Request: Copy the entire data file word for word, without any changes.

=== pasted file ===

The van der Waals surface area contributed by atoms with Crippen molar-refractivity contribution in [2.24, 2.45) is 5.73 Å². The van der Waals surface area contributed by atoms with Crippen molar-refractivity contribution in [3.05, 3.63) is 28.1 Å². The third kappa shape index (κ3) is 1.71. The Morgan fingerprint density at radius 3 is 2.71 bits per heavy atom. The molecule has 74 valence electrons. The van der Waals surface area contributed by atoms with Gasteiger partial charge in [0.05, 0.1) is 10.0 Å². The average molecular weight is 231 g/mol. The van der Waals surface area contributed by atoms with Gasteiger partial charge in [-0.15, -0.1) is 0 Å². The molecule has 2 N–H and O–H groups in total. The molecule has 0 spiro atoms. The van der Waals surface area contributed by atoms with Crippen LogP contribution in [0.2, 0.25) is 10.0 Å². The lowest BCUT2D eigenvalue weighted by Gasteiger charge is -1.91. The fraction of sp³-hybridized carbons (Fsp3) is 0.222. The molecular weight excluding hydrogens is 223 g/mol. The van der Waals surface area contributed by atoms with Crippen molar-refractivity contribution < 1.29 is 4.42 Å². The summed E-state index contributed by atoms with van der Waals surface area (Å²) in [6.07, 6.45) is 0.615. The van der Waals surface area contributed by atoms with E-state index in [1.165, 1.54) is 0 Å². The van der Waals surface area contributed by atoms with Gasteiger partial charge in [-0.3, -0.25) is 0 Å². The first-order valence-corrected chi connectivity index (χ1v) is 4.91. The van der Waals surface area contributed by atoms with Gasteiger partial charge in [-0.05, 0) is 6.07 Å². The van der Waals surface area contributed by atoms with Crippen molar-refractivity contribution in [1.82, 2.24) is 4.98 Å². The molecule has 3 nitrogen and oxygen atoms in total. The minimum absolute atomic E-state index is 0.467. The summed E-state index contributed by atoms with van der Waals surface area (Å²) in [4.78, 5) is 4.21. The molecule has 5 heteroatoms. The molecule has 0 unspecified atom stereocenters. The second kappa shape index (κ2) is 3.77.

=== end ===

The van der Waals surface area contributed by atoms with Crippen molar-refractivity contribution in [2.24, 2.45) is 5.73 Å². The van der Waals surface area contributed by atoms with Crippen molar-refractivity contribution in [3.05, 3.63) is 28.1 Å². The third kappa shape index (κ3) is 1.71. The Morgan fingerprint density at radius 3 is 2.71 bits per heavy atom. The molecule has 74 valence electrons. The van der Waals surface area contributed by atoms with Gasteiger partial charge in [0.05, 0.1) is 10.0 Å². The average molecular weight is 231 g/mol. The van der Waals surface area contributed by atoms with Gasteiger partial charge in [-0.15, -0.1) is 0 Å². The molecule has 2 N–H and O–H groups in total. The molecule has 0 spiro atoms. The van der Waals surface area contributed by atoms with Crippen LogP contribution in [0.2, 0.25) is 10.0 Å². The lowest BCUT2D eigenvalue weighted by Gasteiger charge is -1.91. The fraction of sp³-hybridized carbons (Fsp3) is 0.222. The molecular weight excluding hydrogens is 223 g/mol. The van der Waals surface area contributed by atoms with Crippen molar-refractivity contribution < 1.29 is 4.42 Å². The summed E-state index contributed by atoms with van der Waals surface area (Å²) in [6.07, 6.45) is 0.615. The van der Waals surface area contributed by atoms with E-state index in [1.165, 1.54) is 0 Å². The van der Waals surface area contributed by atoms with Gasteiger partial charge in [-0.3, -0.25) is 0 Å². The first-order valence-corrected chi connectivity index (χ1v) is 4.91. The van der Waals surface area contributed by atoms with Gasteiger partial charge in [-0.05, 0) is 6.07 Å². The van der Waals surface area contributed by atoms with Crippen molar-refractivity contribution in [1.82, 2.24) is 4.98 Å². The molecule has 3 nitrogen and oxygen atoms in total. The minimum absolute atomic E-state index is 0.467. The summed E-state index contributed by atoms with van der Waals surface area (Å²) in [4.78, 5) is 4.21. The molecule has 5 heteroatoms. The molecule has 0 unspecified atom stereocenters. The second kappa shape index (κ2) is 3.77.